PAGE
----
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  • Writer's pictureRabbi Dr Saul Haimoff

Father Involvement in Parenting (Yitro 5780)

Should dad come to parenting sessions? Most therapists assume yes - two heads are better than one, right? But what if the scheduling is just too complicated. Or the parents have a hard time finding babysitting. How much does it really help to have dad attend? At what cost would it be not worth it? 

These were the questions I set out to answer in my research study. I specialize in treating children with behavioral issues, and parent training classes are an integral part of treatment. Couples usually ask if both of them have to attend. It is a big commitment for parents to attend the weekly sessions, so if they are already invested then shouldn’t they get the most out of it? 

I conducted a study of 50 families who completed a 10-week behavioral parent training course. In 26 of the families, only the mothers attended the classes. In the other 24 families, both the mothers and fathers attended (at least some) of the classes. 

I expected that the families with fathers that participated in treatment would do better. I was surprised to find that it was not the case. Children from both groups improved equally well. This was based on questionnaires that the parents filled out after the course, and again six months later.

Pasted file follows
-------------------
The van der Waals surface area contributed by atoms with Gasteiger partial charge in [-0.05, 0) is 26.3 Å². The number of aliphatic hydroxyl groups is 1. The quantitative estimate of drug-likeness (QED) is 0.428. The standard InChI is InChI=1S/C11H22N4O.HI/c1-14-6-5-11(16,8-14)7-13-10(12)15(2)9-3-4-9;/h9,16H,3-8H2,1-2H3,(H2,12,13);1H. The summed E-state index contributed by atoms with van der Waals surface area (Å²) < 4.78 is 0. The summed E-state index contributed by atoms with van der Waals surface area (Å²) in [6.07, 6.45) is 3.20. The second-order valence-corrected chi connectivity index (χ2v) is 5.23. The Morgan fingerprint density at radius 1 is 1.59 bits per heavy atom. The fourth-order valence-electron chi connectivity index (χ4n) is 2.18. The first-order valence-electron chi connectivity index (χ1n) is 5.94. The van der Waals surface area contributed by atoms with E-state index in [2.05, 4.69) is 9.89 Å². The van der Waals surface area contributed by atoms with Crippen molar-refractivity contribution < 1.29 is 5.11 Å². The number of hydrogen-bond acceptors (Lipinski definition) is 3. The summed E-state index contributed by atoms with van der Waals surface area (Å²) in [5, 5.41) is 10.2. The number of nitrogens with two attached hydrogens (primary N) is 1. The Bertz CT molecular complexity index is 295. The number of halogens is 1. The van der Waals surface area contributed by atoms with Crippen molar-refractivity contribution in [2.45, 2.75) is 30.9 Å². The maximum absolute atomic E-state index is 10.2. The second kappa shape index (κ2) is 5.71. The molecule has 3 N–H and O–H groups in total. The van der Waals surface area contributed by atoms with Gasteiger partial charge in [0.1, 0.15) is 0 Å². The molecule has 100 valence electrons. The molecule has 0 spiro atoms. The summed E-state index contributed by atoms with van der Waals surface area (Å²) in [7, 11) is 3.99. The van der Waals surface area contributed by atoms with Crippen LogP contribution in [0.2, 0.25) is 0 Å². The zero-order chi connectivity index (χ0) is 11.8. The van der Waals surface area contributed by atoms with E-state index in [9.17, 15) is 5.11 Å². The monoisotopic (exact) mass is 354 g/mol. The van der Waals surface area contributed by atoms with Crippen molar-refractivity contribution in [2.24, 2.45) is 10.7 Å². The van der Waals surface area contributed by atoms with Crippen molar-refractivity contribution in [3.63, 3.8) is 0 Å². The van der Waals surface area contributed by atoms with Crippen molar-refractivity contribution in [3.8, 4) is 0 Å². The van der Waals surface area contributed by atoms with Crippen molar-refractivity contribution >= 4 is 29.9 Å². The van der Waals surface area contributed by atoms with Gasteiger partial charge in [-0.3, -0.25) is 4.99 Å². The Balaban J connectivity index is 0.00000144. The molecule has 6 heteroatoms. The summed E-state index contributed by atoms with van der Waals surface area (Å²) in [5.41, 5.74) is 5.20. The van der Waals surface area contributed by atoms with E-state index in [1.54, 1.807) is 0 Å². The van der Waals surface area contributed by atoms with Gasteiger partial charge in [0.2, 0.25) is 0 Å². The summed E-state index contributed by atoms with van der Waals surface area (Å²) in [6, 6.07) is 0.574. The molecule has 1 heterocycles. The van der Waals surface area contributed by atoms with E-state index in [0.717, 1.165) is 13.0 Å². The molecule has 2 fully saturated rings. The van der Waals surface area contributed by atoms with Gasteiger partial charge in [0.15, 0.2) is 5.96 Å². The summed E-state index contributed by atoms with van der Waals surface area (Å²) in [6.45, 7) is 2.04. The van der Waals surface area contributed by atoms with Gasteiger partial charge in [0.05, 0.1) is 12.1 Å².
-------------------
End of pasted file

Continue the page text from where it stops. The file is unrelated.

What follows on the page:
So it turns out that father support of treatment is more important than attendance. It is enough for one parent to come to therapy, as long as the other parent is supportive and willing to implement the new strategies at home. It also is important for therapists to know that if encouraging both parents to participate will put extra strain on the relationship, the research shows that it even if only one of them attends, they would likely get the same benefits of the treatment.

Disclaimer: This is an overly simplified recap of my dissertation, which was written over a two year period and is 100+ pages long. I’m choosing to post this information on social media because I believe strongly in the importance of making research findings more accessible to the general public.

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